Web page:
Canada Trust Johnny Cash Money Machine 1985

I like this one. Quite hard to believe he actually did this.

The Olympic Banana

Are you watching the Olympics? You may have seen this clip already. Some dudes in Guildford went bananas when their colleague, Omar, ran for history with his personal Olympic Torch.

Nero catches a shrew mouse

My Belgian Griffon, Nero, achieved. He caught two mice the other week, thus proving that he is a true Griffon, capable of doing what his ancestors were supposed to do for a living: catching vermin. He had never seen a mouse before. I filmed the misfortune of one mouse (there were four of them in total). It felt uncomfortable, for I did not mind the mice being there, as long as they made no efforts to enter the house...

There you go if you want to:

Music is getting louder and blander

Possibly, it is true what people say about popular music. It is getting louder, more repetitive, less good. That is the conclusion of Mr. Serrá and his team.

Popular music is a key cultural expression that has captured listeners' attention for ages. Many of the structural regularities underlying musical discourse are yet to be discovered and, accordingly, their historical evolution remains formally unknown. Here we unveil a number of patterns and metrics characterizing the generic usage of primary musical facets such as pitch, timbre, and loudness in contemporary western popular music. Many of these patterns and metrics have been consistently stable for a period of more than fifty years. However, we prove important changes or trends related to the restriction of pitch transitions, the homogenization of the timbral palette, and the growing loudness levels. This suggests that our perception of the new would be rooted on these changing characteristics. Hence, an old tune could perfectly sound novel and fashionable, provided that it consisted of common harmonic progressions, changed the instrumentation, and increased the average loudness.

The article can be read here

William Burroughs writes to Truman Capote

"Letters of Note" is a great blog, one of my favorites. I am glad to see its contents will be published in November 2012. Anyway, here is another gem:

In 1966, a few months after first being serialised in The New Yorker, Truman Capote's genre-defining non-fiction novel, In Cold Blood — the true story of a quadruple murder in 1959 that Capote investigated, and the subsequent trial he attended — was published to much acclaim. The praise wasn't universal, however. The great William Burroughs wrote the following fascinating and damning letter to Capote in 1970.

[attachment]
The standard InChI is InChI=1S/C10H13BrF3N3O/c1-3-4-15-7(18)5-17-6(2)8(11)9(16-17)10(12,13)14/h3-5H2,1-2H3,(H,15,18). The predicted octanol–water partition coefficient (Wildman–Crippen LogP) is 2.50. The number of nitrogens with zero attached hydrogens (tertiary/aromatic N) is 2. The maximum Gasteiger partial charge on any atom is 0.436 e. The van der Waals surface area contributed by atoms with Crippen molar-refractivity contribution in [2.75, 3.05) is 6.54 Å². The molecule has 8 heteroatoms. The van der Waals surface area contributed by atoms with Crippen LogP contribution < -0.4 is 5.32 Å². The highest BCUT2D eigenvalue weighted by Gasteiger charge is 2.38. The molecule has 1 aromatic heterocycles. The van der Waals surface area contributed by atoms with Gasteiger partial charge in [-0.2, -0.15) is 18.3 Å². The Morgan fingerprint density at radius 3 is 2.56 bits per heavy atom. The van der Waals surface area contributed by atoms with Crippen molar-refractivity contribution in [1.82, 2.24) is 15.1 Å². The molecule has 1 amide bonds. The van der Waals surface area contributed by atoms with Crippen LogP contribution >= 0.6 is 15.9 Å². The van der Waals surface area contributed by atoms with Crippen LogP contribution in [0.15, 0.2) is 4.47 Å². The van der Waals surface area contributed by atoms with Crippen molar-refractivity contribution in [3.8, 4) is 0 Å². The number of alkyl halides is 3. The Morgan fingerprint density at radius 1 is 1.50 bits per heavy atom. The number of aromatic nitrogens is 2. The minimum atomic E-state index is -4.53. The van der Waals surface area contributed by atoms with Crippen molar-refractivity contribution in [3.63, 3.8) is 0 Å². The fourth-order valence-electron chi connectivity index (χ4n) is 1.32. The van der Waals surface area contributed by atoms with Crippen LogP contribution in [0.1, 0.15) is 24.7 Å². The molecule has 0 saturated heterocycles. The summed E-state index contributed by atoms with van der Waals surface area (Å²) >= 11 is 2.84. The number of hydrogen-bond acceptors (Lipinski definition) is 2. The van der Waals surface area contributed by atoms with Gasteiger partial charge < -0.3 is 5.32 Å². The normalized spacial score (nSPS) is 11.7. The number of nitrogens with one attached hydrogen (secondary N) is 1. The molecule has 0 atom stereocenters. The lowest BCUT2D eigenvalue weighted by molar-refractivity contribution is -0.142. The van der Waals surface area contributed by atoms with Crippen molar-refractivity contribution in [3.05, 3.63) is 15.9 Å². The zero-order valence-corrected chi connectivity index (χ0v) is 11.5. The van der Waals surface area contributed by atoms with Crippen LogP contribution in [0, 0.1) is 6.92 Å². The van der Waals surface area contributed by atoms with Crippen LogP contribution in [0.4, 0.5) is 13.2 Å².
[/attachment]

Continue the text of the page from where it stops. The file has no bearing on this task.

July 23, 1970

My Dear Mr. Truman Capote

This is not a fan letter in the usual sense — unless you refer to ceiling fans in Panama. Rather call this a letter from "the reader" — vital statistics are not in capital letters — a selection from marginal notes on material submitted as all "writing" is submitted to this department. I have followed your literary development from its inception, conducting on behalf of the department I represent a series of inquiries as exhaustive as your own recent investigations in the sun flower state. I have interviewed all your characters beginning with Miriam — in her case withholding sugar over a period of several days proved sufficient inducement to render her quite communicative — I prefer to have all the facts at my disposal before taking action. Needless to say, I have read the recent exchange of genialities between Mr Kenneth Tynan and yourself. I feel that he was much too lenient. Your recent appearance before a senatorial committee on which occasion you spoke in favor of continuing the present police practice of extracting confessions by denying the accused the right of consulting consul prior to making a statement also came to my attention. In effect you were speaking in approval of standard police procedure: obtaining statements through brutality and duress, whereas an intelligent police force would rely on evidence rather than enforced confessions. You further cheapened yourself by reiterating the banal argument that echoes through letters to the editor whenever the issue of capital punishment is raised: "Why all this sympathy for the murderer and none for his innocent victims?" I have in line of duty read all your published work. The early work was in some respects promising — I refer particularly to the short stories. You were granted an area for psychic development. It seemed for a while as if you would make good use of this grant. You choose instead to sell out a talent that is not yours to sell. You have written a dull unreadable book which could have been written by any staff writer on the New Yorker — (an undercover reactionary periodical dedicated to the interests of vested American wealth). You have placed your services at the disposal of interests who are turning America into a police state by the simple device of deliberately fostering the conditions that give rise to criminality and then demanding increased police powers and the retention of capital punishment to deal with the situation they have created. You have betrayed and sold out the talent that was granted you by this department. That talent is now officially withdrawn. Enjoy your dirty money. You will never have anything else. You will never write another sentence above the level of In Cold Blood. As a writer you are finished. Over and out. Are you tracking me? Know who I am? You know me, Truman. You have known me for a long time. This is my last visit.